A team of the Max-Planck Research Unit Enzymology of Protein Folding from Halle in cooperation with research teams of the Harvard University (Boston) and the University of Texas (Houston) shed light on the regulation of the cell cycle. Their findings appear in the Dec. 12. 1997 issue of Science and the results are expected to have considerable implications in the understanding of the mechanism of cell division.
The eukaryotic cell cycle is characterized by defined periods of preparation for chromosome replication (G1), DNA replication (S), preparation for mitosis (G2), and mitosis (M). Proper transition between these states require an evolutionarily highly conserved set of proline directed protein kinases. The overall principle underlying cell cycle regulation is the appropriately timed structural modification of proteins through kinase and phosphatase mediated phosphorylation/ dephosphorylation, and protein degradation.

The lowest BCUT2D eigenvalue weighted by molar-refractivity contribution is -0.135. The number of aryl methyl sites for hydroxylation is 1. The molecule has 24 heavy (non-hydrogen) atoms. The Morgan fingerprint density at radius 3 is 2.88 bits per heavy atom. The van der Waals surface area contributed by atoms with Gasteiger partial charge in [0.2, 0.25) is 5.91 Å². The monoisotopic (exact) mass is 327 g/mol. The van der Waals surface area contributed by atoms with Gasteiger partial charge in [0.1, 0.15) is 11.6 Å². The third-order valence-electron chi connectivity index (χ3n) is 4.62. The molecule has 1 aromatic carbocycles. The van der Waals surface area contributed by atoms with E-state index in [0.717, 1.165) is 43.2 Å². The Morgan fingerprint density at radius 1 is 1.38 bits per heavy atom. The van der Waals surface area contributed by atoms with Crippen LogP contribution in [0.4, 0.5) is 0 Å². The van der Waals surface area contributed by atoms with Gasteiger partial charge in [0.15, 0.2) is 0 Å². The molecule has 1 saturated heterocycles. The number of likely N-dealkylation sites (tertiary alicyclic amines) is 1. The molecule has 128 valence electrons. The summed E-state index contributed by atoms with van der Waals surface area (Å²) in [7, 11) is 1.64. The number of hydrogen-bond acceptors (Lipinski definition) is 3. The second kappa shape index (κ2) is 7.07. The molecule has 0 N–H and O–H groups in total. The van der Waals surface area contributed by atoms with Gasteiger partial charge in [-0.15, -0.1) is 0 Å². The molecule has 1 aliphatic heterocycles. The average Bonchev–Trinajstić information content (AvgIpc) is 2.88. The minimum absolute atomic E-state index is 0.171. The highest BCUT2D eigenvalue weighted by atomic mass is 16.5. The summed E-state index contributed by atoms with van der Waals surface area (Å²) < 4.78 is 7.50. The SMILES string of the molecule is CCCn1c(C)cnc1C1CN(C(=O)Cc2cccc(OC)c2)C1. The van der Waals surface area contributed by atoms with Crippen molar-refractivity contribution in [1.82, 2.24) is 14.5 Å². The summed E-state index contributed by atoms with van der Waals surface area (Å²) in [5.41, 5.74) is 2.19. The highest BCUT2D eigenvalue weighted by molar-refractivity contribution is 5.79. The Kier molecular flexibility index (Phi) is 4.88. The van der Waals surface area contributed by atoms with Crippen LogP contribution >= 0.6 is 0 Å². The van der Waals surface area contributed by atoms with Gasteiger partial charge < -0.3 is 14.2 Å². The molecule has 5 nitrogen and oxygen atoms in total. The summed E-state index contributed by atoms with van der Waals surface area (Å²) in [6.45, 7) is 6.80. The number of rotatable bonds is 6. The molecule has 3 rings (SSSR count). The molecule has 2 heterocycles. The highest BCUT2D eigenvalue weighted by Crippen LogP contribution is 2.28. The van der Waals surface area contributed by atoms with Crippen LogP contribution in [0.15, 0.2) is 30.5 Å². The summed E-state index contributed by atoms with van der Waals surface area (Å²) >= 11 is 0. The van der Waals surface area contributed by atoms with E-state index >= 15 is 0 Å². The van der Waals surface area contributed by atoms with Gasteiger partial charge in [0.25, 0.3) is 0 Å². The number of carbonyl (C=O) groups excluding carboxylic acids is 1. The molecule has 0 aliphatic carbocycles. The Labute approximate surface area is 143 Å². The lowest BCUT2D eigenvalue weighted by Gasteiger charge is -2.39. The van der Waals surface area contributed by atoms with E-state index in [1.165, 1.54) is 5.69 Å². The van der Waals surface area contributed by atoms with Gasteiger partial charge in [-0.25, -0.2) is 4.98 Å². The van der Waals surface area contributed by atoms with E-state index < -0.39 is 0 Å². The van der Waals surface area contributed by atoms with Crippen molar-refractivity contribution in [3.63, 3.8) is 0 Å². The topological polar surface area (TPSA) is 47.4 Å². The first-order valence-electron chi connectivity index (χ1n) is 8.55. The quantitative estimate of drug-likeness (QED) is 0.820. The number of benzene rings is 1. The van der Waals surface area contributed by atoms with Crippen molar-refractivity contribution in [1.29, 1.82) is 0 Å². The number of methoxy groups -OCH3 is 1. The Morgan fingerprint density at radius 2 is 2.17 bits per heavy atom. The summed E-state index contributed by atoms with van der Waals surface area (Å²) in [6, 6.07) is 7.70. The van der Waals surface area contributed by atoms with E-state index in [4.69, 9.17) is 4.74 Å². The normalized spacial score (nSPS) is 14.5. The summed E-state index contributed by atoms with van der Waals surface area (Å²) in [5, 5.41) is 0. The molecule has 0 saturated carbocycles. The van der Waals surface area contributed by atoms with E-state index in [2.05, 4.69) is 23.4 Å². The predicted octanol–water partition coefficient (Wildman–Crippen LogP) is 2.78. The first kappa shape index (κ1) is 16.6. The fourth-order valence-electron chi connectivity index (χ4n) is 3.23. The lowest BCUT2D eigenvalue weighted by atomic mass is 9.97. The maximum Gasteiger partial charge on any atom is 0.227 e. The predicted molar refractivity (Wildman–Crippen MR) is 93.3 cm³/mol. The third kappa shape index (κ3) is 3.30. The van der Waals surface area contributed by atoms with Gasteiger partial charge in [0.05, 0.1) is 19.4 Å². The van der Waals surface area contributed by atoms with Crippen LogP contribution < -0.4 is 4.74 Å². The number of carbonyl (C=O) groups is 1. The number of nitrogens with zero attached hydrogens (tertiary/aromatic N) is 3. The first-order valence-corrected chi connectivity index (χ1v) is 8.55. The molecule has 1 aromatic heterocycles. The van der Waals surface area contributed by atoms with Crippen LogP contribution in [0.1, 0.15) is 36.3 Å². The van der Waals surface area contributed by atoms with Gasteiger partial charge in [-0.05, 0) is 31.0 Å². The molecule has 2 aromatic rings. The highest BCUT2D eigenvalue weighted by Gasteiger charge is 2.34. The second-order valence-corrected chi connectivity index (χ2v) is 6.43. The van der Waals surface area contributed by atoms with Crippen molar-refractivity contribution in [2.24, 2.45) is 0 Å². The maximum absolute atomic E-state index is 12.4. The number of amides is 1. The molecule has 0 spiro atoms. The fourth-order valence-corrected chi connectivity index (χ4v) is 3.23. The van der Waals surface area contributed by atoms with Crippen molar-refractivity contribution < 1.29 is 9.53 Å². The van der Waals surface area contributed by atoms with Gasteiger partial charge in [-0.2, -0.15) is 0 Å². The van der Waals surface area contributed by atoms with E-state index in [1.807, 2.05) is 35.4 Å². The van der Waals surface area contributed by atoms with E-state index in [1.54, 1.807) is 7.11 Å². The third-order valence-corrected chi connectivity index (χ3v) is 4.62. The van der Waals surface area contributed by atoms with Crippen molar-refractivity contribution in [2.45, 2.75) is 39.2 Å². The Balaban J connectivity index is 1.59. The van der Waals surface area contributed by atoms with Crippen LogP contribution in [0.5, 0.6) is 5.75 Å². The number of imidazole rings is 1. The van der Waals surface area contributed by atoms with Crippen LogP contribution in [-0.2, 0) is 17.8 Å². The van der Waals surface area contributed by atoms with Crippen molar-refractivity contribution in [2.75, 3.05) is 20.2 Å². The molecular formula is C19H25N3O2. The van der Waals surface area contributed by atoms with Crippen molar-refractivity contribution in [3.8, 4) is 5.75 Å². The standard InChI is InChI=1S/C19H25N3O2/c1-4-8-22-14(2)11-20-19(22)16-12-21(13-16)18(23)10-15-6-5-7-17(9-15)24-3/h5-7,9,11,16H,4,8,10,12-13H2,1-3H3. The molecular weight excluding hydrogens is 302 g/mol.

The new results of the research teams suggest regulation
of mitotic progression via a novel mechanism involving
binding of a specialized protein (a so called peptidyl-prolyl
cis/trans isomerase) to phosphorylated mitotic proteins and
catalyzing a conformational change of these binding partners
thereby allowing the correct exit from mitosis. The authors
were able to show that this catalysis is extremely efficient
and that the recognition of the binding partners is sequence-
specific and extraordinary dependent on phosphorylation of
the target sequences. This consensus binding specificity has
been shown to correctly predict some novel isomerase targets.
Surprisingly, the target sequences are overlapping with
antigens recognized by a known mitosis-specific monoclonal
antibody. Moreover, the unique substrate specificity of the
essential mitotic isomerase has been rationalized based on
the crystal structure an
Contact: Mike Schutkowski